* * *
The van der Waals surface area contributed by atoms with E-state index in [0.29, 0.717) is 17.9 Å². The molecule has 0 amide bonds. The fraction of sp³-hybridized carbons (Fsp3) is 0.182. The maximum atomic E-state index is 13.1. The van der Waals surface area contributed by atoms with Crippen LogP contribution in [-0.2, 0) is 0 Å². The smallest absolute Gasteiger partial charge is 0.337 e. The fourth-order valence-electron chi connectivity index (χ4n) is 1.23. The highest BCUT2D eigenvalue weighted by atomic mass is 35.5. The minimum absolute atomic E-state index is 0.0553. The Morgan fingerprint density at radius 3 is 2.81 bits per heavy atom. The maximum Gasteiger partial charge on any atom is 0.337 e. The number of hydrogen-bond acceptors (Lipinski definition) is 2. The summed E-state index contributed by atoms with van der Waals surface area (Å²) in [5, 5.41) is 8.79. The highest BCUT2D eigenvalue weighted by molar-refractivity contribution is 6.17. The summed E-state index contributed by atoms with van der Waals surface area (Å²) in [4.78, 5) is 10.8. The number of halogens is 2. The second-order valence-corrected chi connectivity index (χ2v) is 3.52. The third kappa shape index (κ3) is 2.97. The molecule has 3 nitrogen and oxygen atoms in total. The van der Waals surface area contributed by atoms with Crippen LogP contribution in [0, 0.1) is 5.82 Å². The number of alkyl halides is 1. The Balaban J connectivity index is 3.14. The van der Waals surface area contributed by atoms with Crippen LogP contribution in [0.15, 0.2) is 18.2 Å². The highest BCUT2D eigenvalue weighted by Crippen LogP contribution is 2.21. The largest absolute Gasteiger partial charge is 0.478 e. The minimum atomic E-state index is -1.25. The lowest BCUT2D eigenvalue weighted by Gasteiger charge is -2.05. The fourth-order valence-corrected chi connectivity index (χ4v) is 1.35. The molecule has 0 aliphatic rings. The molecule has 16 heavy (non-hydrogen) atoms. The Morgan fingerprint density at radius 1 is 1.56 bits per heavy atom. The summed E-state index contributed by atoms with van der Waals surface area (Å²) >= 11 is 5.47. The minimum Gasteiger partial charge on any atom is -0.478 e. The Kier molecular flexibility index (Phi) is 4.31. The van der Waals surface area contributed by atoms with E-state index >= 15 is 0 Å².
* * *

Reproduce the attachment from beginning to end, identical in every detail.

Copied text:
The van der Waals surface area contributed by atoms with E-state index in [0.29, 0.717) is 17.9 Å². The molecule has 0 amide bonds. The fraction of sp³-hybridized carbons (Fsp3) is 0.182. The maximum atomic E-state index is 13.1. The van der Waals surface area contributed by atoms with Crippen LogP contribution in [-0.2, 0) is 0 Å². The smallest absolute Gasteiger partial charge is 0.337 e. The fourth-order valence-electron chi connectivity index (χ4n) is 1.23. The highest BCUT2D eigenvalue weighted by atomic mass is 35.5. The minimum absolute atomic E-state index is 0.0553. The Morgan fingerprint density at radius 3 is 2.81 bits per heavy atom. The maximum Gasteiger partial charge on any atom is 0.337 e. The number of hydrogen-bond acceptors (Lipinski definition) is 2. The summed E-state index contributed by atoms with van der Waals surface area (Å²) in [5, 5.41) is 8.79. The highest BCUT2D eigenvalue weighted by molar-refractivity contribution is 6.17. The summed E-state index contributed by atoms with van der Waals surface area (Å²) in [4.78, 5) is 10.8. The number of halogens is 2. The second-order valence-corrected chi connectivity index (χ2v) is 3.52. The third kappa shape index (κ3) is 2.97. The molecule has 3 nitrogen and oxygen atoms in total. The van der Waals surface area contributed by atoms with Crippen LogP contribution in [0, 0.1) is 5.82 Å². The number of alkyl halides is 1. The Balaban J connectivity index is 3.14. The van der Waals surface area contributed by atoms with Crippen LogP contribution in [0.15, 0.2) is 18.2 Å². The highest BCUT2D eigenvalue weighted by Crippen LogP contribution is 2.21. The largest absolute Gasteiger partial charge is 0.478 e. The minimum atomic E-state index is -1.25. The lowest BCUT2D eigenvalue weighted by Gasteiger charge is -2.05. The fourth-order valence-corrected chi connectivity index (χ4v) is 1.35. The molecule has 0 aliphatic rings. The molecule has 16 heavy (non-hydrogen) atoms. The Morgan fingerprint density at radius 1 is 1.56 bits per heavy atom. The summed E-state index contributed by atoms with van der Waals surface area (Å²) >= 11 is 5.47. The minimum Gasteiger partial charge on any atom is -0.478 e. The Kier molecular flexibility index (Phi) is 4.31. The van der Waals surface area contributed by atoms with E-state index >= 15 is 0 Å².